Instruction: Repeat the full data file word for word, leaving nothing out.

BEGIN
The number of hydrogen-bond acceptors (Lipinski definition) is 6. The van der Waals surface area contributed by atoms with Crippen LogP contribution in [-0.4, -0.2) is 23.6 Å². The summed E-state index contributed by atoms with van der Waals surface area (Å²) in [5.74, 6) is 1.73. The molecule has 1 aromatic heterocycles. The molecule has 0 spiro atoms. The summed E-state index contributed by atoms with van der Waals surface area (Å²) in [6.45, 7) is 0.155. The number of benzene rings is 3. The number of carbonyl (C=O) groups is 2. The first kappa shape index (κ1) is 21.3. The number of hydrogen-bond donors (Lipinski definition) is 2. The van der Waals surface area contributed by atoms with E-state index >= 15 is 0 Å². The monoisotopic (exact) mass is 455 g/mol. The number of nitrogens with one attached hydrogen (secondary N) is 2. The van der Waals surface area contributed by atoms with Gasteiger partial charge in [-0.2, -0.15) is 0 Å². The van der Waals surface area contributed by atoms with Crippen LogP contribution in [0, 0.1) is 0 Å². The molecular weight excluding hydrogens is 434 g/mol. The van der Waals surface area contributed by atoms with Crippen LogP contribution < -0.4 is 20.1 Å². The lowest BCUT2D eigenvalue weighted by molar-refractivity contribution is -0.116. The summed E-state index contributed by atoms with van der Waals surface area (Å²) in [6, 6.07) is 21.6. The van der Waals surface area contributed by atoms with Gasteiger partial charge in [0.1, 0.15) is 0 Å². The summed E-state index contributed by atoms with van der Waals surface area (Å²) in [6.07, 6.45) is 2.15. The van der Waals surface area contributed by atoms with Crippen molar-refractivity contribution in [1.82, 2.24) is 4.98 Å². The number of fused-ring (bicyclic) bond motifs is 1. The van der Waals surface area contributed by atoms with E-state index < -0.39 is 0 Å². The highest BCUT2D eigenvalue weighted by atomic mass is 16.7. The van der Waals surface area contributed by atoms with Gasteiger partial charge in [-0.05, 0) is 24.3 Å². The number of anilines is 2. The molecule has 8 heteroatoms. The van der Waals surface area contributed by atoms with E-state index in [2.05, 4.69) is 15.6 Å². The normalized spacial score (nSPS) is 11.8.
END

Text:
The number of hydrogen-bond acceptors (Lipinski definition) is 6. The van der Waals surface area contributed by atoms with Crippen LogP contribution in [-0.4, -0.2) is 23.6 Å². The summed E-state index contributed by atoms with van der Waals surface area (Å²) in [5.74, 6) is 1.73. The molecule has 1 aromatic heterocycles. The molecule has 0 spiro atoms. The summed E-state index contributed by atoms with van der Waals surface area (Å²) in [6.45, 7) is 0.155. The number of benzene rings is 3. The number of carbonyl (C=O) groups is 2. The first kappa shape index (κ1) is 21.3. The number of hydrogen-bond donors (Lipinski definition) is 2. The van der Waals surface area contributed by atoms with E-state index >= 15 is 0 Å². The monoisotopic (exact) mass is 455 g/mol. The number of nitrogens with one attached hydrogen (secondary N) is 2. The van der Waals surface area contributed by atoms with Gasteiger partial charge in [-0.2, -0.15) is 0 Å². The van der Waals surface area contributed by atoms with Crippen LogP contribution in [0, 0.1) is 0 Å². The molecular weight excluding hydrogens is 434 g/mol. The van der Waals surface area contributed by atoms with Crippen LogP contribution < -0.4 is 20.1 Å². The lowest BCUT2D eigenvalue weighted by molar-refractivity contribution is -0.116. The summed E-state index contributed by atoms with van der Waals surface area (Å²) in [6, 6.07) is 21.6. The van der Waals surface area contributed by atoms with Gasteiger partial charge in [0.1, 0.15) is 0 Å². The summed E-state index contributed by atoms with van der Waals surface area (Å²) in [6.07, 6.45) is 2.15. The van der Waals surface area contributed by atoms with Crippen molar-refractivity contribution in [1.82, 2.24) is 4.98 Å². The number of fused-ring (bicyclic) bond motifs is 1. The van der Waals surface area contributed by atoms with E-state index < -0.39 is 0 Å². The highest BCUT2D eigenvalue weighted by atomic mass is 16.7. The van der Waals surface area contributed by atoms with Gasteiger partial charge in [-0.05, 0) is 24.3 Å². The number of anilines is 2. The molecule has 8 heteroatoms. The van der Waals surface area contributed by atoms with E-state index in [2.05, 4.69) is 15.6 Å². The normalized spacial score (nSPS) is 11.8.